In the short term, rising interest on the national debt will choke off other spending. Indeed, it’s already happening. Last fiscal year, which ended Sept. 30, net interest payment on the national debt jumped 20% to $371 billion.

The Congressional Budget Office, employing conservative estimates, says that amount will double in just five years to $702 billion.

As the Street.com recently noted, “At that point, the interest payments would eclipse not just the $493 billion of mandatory outlays for Medicaid … but the $679 billion spent on defense — the U.S. government’s largest category of nondiscretionary expenditures.”

Just to keep our total debt level where it is currently as a share of GDP would require the government “to enact deficit reduction equal to 1.9 percentage points of GDP, or $400 billion, in 2019, and then keep that deficit reduction going for a full three decades,” wrote American Enterprise Institute Fellow James C. Capretta on RealClearPolicy.

In short, the U.S. government will be like an out-of-control household running up their credit cards without the means to pay for it. It’s a recipe for bankruptcy.

Stagnation, Here We Come

It’s also a recipe for economic stagnation. As the CBO noted in its 2018 long-term outlook, the growing federal deficits and debt would have a number of highly negative impacts on future growth. They would:

    • Reduce national saving and income in the long term;
    • Increase the government’s interest costs, putting more pressure on the rest of the budget;
    • Limit lawmakers’ ability to respond to unforeseen events; and
    • Increase the likelihood of a fiscal crisis, a situation in which the interest rate on federal debt rises abruptly, dramatically increasing the cost of government borrowing.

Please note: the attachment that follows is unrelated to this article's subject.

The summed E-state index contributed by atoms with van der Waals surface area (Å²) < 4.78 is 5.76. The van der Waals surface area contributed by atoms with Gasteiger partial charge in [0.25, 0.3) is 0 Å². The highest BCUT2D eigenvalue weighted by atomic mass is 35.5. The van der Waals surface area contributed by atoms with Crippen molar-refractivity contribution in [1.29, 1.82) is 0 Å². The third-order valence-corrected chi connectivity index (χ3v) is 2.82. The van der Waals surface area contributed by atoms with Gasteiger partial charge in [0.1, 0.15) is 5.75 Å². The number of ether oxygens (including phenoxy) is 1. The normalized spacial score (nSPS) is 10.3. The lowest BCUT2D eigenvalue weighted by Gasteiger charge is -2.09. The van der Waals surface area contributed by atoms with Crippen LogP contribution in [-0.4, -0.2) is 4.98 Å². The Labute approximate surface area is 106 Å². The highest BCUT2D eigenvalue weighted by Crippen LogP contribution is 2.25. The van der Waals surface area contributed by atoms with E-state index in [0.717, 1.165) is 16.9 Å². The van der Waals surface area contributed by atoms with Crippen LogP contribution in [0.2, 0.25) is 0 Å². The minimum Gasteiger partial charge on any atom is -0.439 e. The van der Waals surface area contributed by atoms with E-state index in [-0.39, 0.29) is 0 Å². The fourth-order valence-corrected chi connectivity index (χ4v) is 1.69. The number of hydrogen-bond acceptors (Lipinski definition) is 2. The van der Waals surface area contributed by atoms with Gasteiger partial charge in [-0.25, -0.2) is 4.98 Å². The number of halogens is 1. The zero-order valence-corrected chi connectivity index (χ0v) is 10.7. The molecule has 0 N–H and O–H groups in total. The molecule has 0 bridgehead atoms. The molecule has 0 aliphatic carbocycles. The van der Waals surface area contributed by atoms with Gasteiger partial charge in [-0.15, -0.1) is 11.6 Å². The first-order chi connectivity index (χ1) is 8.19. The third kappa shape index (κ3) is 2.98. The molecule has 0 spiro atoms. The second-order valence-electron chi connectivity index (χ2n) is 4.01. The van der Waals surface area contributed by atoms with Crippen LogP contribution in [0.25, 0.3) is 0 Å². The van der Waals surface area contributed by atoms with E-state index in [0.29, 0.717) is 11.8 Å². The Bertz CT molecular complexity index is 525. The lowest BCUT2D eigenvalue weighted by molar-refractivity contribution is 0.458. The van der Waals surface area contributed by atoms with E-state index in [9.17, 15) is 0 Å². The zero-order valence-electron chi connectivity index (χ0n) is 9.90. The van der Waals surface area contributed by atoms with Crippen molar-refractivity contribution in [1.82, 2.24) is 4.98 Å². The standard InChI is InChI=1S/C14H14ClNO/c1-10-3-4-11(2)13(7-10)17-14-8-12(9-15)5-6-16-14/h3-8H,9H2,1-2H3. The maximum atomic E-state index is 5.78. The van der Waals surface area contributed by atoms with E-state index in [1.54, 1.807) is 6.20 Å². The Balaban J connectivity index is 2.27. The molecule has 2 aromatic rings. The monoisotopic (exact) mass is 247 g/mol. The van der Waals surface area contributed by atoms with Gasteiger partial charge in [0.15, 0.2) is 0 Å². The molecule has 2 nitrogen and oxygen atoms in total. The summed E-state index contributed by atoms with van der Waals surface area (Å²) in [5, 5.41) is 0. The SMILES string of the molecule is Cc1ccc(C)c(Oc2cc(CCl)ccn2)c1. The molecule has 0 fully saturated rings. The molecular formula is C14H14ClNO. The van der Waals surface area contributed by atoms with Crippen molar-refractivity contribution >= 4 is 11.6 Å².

None of these things is good. And it’s safe to say that the CBO’s list represents a kind of consensus among economists that the debt, at current levels, is unsustainable. If we can’t really afford $21 trillion today, how will we afford $98 trillion in a mere 30 years?

Preventing Worst-Case Scenarios

To ensure we don’t go down the same road as Italy, Greece, Argentina, Ireland and others, we have stark choices to make. With spending expected to rise from the current 20% or so of GDP to 29% of GDP by 2048, that would require raising taxes — now at about 18% of GDP — by roughly half. Or to cut spending by roughly a third. Or some mix of the two.

Such ideas haven’t appealed to average Americans in the past. Or, more important, to Congress.

“For a generation, the looming entitlement crisis for retiring baby boomers was a constant concern of the political class,” wrote IBD’s Jed Graham. “Presidents Clinton and George W. Bush both put fixing Social Security at the top of their agendas, to no avail. President Obama enacted Medicare cost cuts, though he used the savings to help pay for ObamaCare. An Obama deficit commission proposed a grand compromise on taxes and spending in 2010.

“Now that the feared U.S. national debt spiral is getting started,” Graham wrote, “most of the talk about fiscal red ink comes from people urging still-bigger deficits.”

What About Privatization?

Other proposals, which have worked elsewhere, include making part of Social Security and Medicare private — creating personal accounts backed by workers’ own savings, replacing the tax money that now goes into the Social Security and Medicare “trust funds” — but then gets spent by Congress.

Some 31 countries, ranging from Australia and Chile to Singapore and Sweden, have private accounts as part of their social security systems. They work well, boosting private savings and retirement income, while limiting taxes and helping individuals build wealth that can be passed on to their kids and grandkids.

There are answers to this problem. It’s not intractable. The sooner we act, however, the better. Putting off dealing with the problem, as Washington has done now for nearly four decades, isn’t an answer.